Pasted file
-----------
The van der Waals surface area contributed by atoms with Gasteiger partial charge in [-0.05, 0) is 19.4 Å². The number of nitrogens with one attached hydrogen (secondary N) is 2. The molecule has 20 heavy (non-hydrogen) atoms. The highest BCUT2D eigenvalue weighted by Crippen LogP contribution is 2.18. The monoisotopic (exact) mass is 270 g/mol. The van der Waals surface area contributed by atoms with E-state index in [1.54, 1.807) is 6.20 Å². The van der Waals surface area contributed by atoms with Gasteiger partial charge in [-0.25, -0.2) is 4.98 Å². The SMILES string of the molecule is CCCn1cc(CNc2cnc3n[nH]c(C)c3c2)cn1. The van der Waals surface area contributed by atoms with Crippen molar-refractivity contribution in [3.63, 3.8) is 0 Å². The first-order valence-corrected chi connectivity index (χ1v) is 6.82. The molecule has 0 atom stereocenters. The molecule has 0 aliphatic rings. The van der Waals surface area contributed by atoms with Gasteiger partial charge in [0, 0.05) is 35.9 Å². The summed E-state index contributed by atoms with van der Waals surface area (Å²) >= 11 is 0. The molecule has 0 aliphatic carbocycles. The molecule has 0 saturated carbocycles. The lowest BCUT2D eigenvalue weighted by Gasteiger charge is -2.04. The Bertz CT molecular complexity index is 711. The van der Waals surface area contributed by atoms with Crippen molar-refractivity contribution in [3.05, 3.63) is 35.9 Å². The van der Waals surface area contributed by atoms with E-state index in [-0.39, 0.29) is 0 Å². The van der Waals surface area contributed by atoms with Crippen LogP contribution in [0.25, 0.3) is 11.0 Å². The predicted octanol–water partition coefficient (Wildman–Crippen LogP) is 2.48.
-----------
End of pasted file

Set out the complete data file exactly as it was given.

The van der Waals surface area contributed by atoms with Gasteiger partial charge in [-0.05, 0) is 19.4 Å². The number of nitrogens with one attached hydrogen (secondary N) is 2. The molecule has 20 heavy (non-hydrogen) atoms. The highest BCUT2D eigenvalue weighted by Crippen LogP contribution is 2.18. The monoisotopic (exact) mass is 270 g/mol. The van der Waals surface area contributed by atoms with E-state index in [1.54, 1.807) is 6.20 Å². The van der Waals surface area contributed by atoms with Gasteiger partial charge in [-0.25, -0.2) is 4.98 Å². The SMILES string of the molecule is CCCn1cc(CNc2cnc3n[nH]c(C)c3c2)cn1. The van der Waals surface area contributed by atoms with Crippen molar-refractivity contribution in [3.63, 3.8) is 0 Å². The first-order valence-corrected chi connectivity index (χ1v) is 6.82. The molecule has 0 atom stereocenters. The molecule has 0 aliphatic rings. The van der Waals surface area contributed by atoms with Gasteiger partial charge in [0, 0.05) is 35.9 Å². The summed E-state index contributed by atoms with van der Waals surface area (Å²) >= 11 is 0. The molecule has 0 aliphatic carbocycles. The molecule has 0 saturated carbocycles. The lowest BCUT2D eigenvalue weighted by Gasteiger charge is -2.04. The Bertz CT molecular complexity index is 711. The van der Waals surface area contributed by atoms with Crippen molar-refractivity contribution in [3.05, 3.63) is 35.9 Å². The van der Waals surface area contributed by atoms with E-state index in [-0.39, 0.29) is 0 Å². The van der Waals surface area contributed by atoms with Crippen LogP contribution in [0.25, 0.3) is 11.0 Å². The predicted octanol–water partition coefficient (Wildman–Crippen LogP) is 2.48.